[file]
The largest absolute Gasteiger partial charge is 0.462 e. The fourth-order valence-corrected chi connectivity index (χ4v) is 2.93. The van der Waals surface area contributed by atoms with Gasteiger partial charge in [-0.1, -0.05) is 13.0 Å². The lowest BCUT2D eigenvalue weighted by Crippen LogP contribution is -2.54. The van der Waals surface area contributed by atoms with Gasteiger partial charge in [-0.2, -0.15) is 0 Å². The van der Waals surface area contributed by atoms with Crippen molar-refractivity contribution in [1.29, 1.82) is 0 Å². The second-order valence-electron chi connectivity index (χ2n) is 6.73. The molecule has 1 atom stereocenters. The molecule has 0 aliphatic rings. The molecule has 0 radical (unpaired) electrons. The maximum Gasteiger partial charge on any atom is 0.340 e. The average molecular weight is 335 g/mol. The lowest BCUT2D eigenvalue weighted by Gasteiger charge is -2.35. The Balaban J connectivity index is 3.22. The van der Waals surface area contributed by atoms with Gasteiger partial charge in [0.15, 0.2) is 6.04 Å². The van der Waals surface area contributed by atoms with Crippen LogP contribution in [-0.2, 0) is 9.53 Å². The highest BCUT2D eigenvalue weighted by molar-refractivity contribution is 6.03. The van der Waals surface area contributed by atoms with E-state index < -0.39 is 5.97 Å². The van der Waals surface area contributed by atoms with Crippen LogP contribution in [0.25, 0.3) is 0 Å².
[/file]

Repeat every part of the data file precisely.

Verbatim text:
The largest absolute Gasteiger partial charge is 0.462 e. The fourth-order valence-corrected chi connectivity index (χ4v) is 2.93. The van der Waals surface area contributed by atoms with Gasteiger partial charge in [-0.1, -0.05) is 13.0 Å². The lowest BCUT2D eigenvalue weighted by Crippen LogP contribution is -2.54. The van der Waals surface area contributed by atoms with Gasteiger partial charge in [-0.2, -0.15) is 0 Å². The van der Waals surface area contributed by atoms with Crippen molar-refractivity contribution in [1.29, 1.82) is 0 Å². The second-order valence-electron chi connectivity index (χ2n) is 6.73. The molecule has 1 atom stereocenters. The molecule has 0 aliphatic rings. The molecule has 0 radical (unpaired) electrons. The maximum Gasteiger partial charge on any atom is 0.340 e. The average molecular weight is 335 g/mol. The lowest BCUT2D eigenvalue weighted by Gasteiger charge is -2.35. The Balaban J connectivity index is 3.22. The van der Waals surface area contributed by atoms with Gasteiger partial charge in [0.15, 0.2) is 6.04 Å². The van der Waals surface area contributed by atoms with Crippen LogP contribution in [-0.2, 0) is 9.53 Å². The highest BCUT2D eigenvalue weighted by molar-refractivity contribution is 6.03. The van der Waals surface area contributed by atoms with E-state index < -0.39 is 5.97 Å². The van der Waals surface area contributed by atoms with Crippen LogP contribution in [0.25, 0.3) is 0 Å².